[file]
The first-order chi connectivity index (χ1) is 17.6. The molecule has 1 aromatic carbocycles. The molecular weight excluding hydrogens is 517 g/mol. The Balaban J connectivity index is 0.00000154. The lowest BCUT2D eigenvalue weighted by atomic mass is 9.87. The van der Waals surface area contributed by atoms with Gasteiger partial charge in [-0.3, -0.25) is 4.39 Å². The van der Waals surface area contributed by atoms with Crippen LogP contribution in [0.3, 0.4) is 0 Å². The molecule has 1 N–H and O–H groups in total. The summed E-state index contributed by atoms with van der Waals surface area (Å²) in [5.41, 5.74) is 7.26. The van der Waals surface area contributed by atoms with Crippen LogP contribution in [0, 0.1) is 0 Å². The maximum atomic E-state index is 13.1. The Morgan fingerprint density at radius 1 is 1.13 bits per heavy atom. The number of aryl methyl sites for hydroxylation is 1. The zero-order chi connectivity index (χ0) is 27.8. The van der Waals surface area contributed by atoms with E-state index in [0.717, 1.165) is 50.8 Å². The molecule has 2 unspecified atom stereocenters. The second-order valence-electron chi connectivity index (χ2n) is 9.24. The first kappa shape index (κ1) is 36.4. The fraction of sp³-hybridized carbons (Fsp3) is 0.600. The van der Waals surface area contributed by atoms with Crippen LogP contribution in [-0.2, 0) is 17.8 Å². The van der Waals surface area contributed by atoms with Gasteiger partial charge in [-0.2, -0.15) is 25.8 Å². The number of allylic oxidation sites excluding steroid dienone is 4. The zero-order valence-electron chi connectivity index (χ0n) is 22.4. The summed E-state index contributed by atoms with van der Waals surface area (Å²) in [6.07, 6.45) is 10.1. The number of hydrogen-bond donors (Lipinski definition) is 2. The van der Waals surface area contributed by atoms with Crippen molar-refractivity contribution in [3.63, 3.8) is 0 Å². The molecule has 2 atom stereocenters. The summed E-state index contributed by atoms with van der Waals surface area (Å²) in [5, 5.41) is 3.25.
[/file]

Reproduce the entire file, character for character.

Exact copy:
The first-order chi connectivity index (χ1) is 17.6. The molecule has 1 aromatic carbocycles. The molecular weight excluding hydrogens is 517 g/mol. The Balaban J connectivity index is 0.00000154. The lowest BCUT2D eigenvalue weighted by atomic mass is 9.87. The van der Waals surface area contributed by atoms with Gasteiger partial charge in [-0.3, -0.25) is 4.39 Å². The van der Waals surface area contributed by atoms with Crippen LogP contribution in [0.3, 0.4) is 0 Å². The molecule has 1 N–H and O–H groups in total. The summed E-state index contributed by atoms with van der Waals surface area (Å²) in [5.41, 5.74) is 7.26. The van der Waals surface area contributed by atoms with Crippen LogP contribution in [0, 0.1) is 0 Å². The maximum atomic E-state index is 13.1. The Morgan fingerprint density at radius 1 is 1.13 bits per heavy atom. The number of aryl methyl sites for hydroxylation is 1. The zero-order chi connectivity index (χ0) is 27.8. The van der Waals surface area contributed by atoms with E-state index in [0.717, 1.165) is 50.8 Å². The molecule has 2 unspecified atom stereocenters. The second-order valence-electron chi connectivity index (χ2n) is 9.24. The first kappa shape index (κ1) is 36.4. The fraction of sp³-hybridized carbons (Fsp3) is 0.600. The van der Waals surface area contributed by atoms with Crippen LogP contribution in [-0.2, 0) is 17.8 Å². The van der Waals surface area contributed by atoms with Gasteiger partial charge in [-0.2, -0.15) is 25.8 Å². The number of allylic oxidation sites excluding steroid dienone is 4. The zero-order valence-electron chi connectivity index (χ0n) is 22.4. The summed E-state index contributed by atoms with van der Waals surface area (Å²) in [6.07, 6.45) is 10.1. The number of hydrogen-bond donors (Lipinski definition) is 2. The van der Waals surface area contributed by atoms with Crippen molar-refractivity contribution in [3.63, 3.8) is 0 Å². The molecule has 2 atom stereocenters. The summed E-state index contributed by atoms with van der Waals surface area (Å²) in [5, 5.41) is 3.25.